Not that it’s a sensation I’m unfamiliar with; I always seem to get emotional when I’m leaving a place, even if I haven’t been there for that long, even if the whole nature of my stay was temporary.  I still remember crying when we left a rental house in Steamboat Springs, Colorado… to move into another house about 2 miles away. I tend to stay in one place when given the choice; even though I’ve supposedly been trying to get out of Arizona since 2005, the fact that I’m still here says something about how active those efforts have been.  Should I have been traveling this whole time?  Will I still be here a year from now?  I don’t know.  I’m not sure where exactly I would want to go.

These are always the most vivid memories I have of houses, entering and leaving.  That’s probably true for most people.  You don’t tend to think of all the times you were just existing, bothered by a dozen things and trying to focus on six others, just a little more noise coming down the hall that you want to hear, trying not to think about how late you were going to have to stay up to get all your homework done.  Location means less when it’s static.  Just as you start to take the beauty of the Grand Canyon for granted after camping there for a week, you don’t really think about the things around you unless there’s some awareness you won’t be seeing them for a while, or possibly ever again.  The last time I visited my dad, his dog (who’d been around a little bit longer than the house) was really sick.  When I said goodbye to her, I thought about all the times I’d spent with her in the same house, the same room, and had ignored her or not even seen her.  And now I was saying goodbye, and I had to go, and there was time give her one last hug and kiss, rub her belly (avoiding the tumor), tell her she was a good dog.  And then it was time to go.  I could have stayed, but how long can you take to say goodbye to your dog, knowing it’s the last time you’re going to see her?  Would any amount of time be long enough?  So I kissed her goodbye, patted her, told her she was a good dog.  Two weeks later she died.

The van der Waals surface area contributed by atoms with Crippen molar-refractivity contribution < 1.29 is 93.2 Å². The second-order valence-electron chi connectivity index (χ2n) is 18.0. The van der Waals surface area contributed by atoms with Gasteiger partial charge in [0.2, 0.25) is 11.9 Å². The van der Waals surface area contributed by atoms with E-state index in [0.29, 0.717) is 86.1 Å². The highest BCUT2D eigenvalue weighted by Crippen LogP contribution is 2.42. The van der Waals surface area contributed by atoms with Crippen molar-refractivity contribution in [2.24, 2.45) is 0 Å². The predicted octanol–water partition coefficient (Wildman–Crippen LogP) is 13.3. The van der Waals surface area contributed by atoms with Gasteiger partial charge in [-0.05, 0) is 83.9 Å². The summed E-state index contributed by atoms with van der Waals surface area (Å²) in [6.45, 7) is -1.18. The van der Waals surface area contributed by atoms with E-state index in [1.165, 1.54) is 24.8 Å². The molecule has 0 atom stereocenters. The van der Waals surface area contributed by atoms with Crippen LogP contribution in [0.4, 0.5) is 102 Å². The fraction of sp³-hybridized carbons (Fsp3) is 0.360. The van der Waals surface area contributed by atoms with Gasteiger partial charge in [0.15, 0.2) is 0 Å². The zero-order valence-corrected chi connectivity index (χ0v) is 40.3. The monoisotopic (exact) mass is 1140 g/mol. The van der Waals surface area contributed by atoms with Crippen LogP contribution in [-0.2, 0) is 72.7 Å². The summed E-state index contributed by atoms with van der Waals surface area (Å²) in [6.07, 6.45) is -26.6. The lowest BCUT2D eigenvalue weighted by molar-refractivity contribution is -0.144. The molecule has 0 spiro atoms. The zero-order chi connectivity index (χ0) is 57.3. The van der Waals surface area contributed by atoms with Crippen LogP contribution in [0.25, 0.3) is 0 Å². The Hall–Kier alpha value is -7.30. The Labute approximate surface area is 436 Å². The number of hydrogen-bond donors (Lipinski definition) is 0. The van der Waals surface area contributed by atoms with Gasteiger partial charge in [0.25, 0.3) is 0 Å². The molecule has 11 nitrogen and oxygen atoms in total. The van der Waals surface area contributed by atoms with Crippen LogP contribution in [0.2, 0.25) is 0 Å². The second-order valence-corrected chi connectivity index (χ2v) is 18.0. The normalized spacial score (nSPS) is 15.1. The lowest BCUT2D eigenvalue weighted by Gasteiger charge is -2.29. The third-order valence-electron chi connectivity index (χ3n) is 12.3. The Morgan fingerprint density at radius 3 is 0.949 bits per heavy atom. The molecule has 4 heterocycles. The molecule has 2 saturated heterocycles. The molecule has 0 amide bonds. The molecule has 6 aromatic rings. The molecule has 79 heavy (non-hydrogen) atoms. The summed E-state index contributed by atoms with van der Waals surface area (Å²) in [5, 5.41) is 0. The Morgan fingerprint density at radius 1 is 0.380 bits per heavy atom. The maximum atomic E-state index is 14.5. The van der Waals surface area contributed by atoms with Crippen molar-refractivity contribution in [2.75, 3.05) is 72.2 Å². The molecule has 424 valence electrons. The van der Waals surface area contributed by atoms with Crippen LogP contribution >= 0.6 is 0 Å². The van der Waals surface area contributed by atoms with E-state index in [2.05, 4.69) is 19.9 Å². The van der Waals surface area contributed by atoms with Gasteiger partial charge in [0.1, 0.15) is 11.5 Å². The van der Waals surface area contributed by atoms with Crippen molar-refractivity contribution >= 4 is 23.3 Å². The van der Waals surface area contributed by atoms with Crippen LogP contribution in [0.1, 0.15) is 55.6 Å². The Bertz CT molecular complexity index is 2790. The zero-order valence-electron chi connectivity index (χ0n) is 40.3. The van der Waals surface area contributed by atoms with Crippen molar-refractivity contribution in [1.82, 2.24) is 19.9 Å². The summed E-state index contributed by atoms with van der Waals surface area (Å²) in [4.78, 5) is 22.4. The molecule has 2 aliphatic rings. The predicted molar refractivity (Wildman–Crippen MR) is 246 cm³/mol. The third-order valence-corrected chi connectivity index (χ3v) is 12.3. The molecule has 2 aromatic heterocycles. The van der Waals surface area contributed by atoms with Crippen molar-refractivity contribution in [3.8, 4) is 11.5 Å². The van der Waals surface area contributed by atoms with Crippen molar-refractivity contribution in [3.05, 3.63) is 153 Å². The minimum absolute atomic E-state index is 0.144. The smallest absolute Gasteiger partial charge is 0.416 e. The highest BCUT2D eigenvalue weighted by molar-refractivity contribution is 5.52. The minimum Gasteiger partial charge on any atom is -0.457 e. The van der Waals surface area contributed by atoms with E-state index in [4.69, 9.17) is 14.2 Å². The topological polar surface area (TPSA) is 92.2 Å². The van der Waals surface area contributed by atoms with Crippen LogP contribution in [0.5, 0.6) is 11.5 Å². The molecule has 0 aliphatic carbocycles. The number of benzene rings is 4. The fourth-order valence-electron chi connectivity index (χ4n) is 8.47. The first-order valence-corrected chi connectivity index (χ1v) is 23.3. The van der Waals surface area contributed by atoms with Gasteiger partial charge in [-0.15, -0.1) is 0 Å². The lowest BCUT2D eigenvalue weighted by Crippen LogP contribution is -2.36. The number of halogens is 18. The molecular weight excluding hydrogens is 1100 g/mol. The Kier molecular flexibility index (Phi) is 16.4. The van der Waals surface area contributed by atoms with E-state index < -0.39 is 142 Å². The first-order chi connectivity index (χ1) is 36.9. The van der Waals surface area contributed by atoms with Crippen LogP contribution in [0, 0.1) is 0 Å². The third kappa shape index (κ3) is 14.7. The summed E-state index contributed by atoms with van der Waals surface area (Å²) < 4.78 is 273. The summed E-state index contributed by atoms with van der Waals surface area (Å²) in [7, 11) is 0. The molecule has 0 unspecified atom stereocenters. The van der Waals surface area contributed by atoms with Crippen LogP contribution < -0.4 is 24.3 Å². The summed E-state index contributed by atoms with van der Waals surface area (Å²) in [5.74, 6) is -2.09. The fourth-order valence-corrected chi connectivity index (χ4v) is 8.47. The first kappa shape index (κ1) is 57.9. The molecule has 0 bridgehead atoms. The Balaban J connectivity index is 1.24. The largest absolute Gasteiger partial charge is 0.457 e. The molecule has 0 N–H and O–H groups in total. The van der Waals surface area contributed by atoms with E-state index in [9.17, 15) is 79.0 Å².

There are the truly terrible memories associated with any house as well, but not too many of them, and they don’t come up  often: despite what Shirley Jackson, Peter Straub, and plenty of other horror writers have told us, houses swallow their ghosts quite easily.  I can pass by the basement a few dozen times without thinking of my dad milling around down there playing pool, waiting for us to go to sleep so he could start setting up his bed on the couch without us seeing it.  And that’s so long ago now that it’s not even a bad memory, just curious- remember when there were six people living in this house?  Most of the bad ones just don’t come back.

When I came by two weekends ago, my mom spent most of her time sorting through a vast collection of papers and files that had piled up in her room over the last twelve years.  Most of them had little recognizable purpose, many had been important at one point but were no longer necessary, and a few were perfect little instances of nostalgia.  There was one note from the oldest of my three younger sisters to my mom:  Dear Mom, I’m not mad at you.  Let’s talk when you get off the phone.  Love, Kiki.  Even though I couldn’t remember the exact provenance of this note, I instantly knew the context: during the first onset of her teenage rebellion, my sister would have long drawn-out shouting matches with my mom that would end with my sister storming to her room and my mom having loud phone conversations with her friends and family about how unreasonable my sister was being.  If my sister overheard my mom’s version of events, she would inevitably get mad and start handing notes to my mom “correcting” the story, until my mom would tell the person on the phone “I have to call you back” and the two of them would resume yelling.